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  • Patty Ihm

Breaking Free



He plotted his escape, because he knew he had to go.


Forty years after first reading the beloved story, I am still learning the lessons of the Little Prince. He was right, after all, that it is the children who really understand what is important.


Before I became one myself, a beekeeper once told me that the first year of beekeeping is the easiest because the bees show you what to do. While I really hope that my first year was not my easiest, I understand why this wise person shared this with me. The bees do show you what to do, by showing you precisely what NOT to do. They let you know when you have upset them or when you have made a mistake. The truth can really hurt.


One of my first-year beekeeper lessons was that I should not have used a blade to whittle an entrance reducer when I had never used such a tool before. Eager to get to my next task, I sliced into my finger and damaged a nerve. Earlier this week, my little apprentice and I split our two hives to make four. I picked up my smoker by the wrong end, and it took time for me to realize that it was burning my finger, the one that had been deadened by the injury.


I didn't feel the pain; at least, I didn't feel it right away. My son didn't understand what was happening to him until one day, it was all too much. A lifetime of being the underdog, of needing support through his days, of playing his best part despite the push and pull of a neurological system that beats to its own drum...a lifetime of trying to stand tall from the bottom of the charts...took a harsh turn.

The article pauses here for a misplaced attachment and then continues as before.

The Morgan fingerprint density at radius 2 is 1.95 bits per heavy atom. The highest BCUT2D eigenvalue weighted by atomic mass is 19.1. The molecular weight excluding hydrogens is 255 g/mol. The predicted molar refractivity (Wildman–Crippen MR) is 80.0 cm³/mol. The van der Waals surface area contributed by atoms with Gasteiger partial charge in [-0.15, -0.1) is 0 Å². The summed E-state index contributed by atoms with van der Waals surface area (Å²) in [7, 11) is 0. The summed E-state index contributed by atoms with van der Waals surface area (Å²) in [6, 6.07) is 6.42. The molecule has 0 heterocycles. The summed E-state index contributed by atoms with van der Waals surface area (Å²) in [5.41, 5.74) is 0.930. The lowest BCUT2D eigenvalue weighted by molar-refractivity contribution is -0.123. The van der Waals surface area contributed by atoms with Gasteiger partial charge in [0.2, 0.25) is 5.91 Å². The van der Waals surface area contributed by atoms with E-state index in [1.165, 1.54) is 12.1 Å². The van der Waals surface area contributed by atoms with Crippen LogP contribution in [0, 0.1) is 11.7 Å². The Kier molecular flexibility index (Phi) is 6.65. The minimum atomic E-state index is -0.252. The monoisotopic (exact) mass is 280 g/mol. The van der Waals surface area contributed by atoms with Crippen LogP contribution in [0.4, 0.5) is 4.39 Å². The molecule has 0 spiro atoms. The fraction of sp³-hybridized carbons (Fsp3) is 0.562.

Most of the school year has been an impossible struggle for this child with a heart so big it is unfathomable how it can be contained in his tiny body. At school, he was barely recognizable as the boy who had been celebrated for his kindness the year before. It just wasn't working, and he knew it. After recovering with a few days of unlimited dirt bike rides and trips with me to my appointments which occasionally included detours for iced lattes, he shared his revelation...which must have come to him on our long car ride home from Trader Joe's: he thought it was actually good that he burst from the school when he was so mad; it was the only way to really let it be known what he needed. It was the only way to communicate that he was about to break.


Half an hour before, I had turned my head at the sound of a jar of pasta sauce that had slipped from someone's hand and smashed in the aisle. While I went back to filling my cart after that first glance, my son stepped up to assist with cleaning up a mess that he hadn't made. That is the version of this boy that I hope the world can see.


Through these trials of parenting, I have tried to listen to the voices inside my head, to fuel the fires for fear that my child's needs are misunderstood. Sometimes, though, it's not my voice that matters. It's the brave child that steps up to be heard, because he knows there is no other way. That's what matters. He is what matters.


I watched him today at one o'clock in the afternoon, his entire twelve-year-old frame folded up on one cushion of the couch as he slept. He had put in a couple of hours moving topsoil and driving the tractor with his dad before he worked on his school assignments, and he needed the rest as fuel for the journey...whichever journey is yet to come.


We don't know what's going to happen. We do know, though, that our child knows better than any of the rest of us what he really needs.


"I believe that for his escape he took advantage of the migration of a flock of wild birds."

--Antoine de Saint Exupery, The Little Prince


There were no wild birds involved in his escape, but he did come home to 27 chickens. And I really can use his help with the hives.




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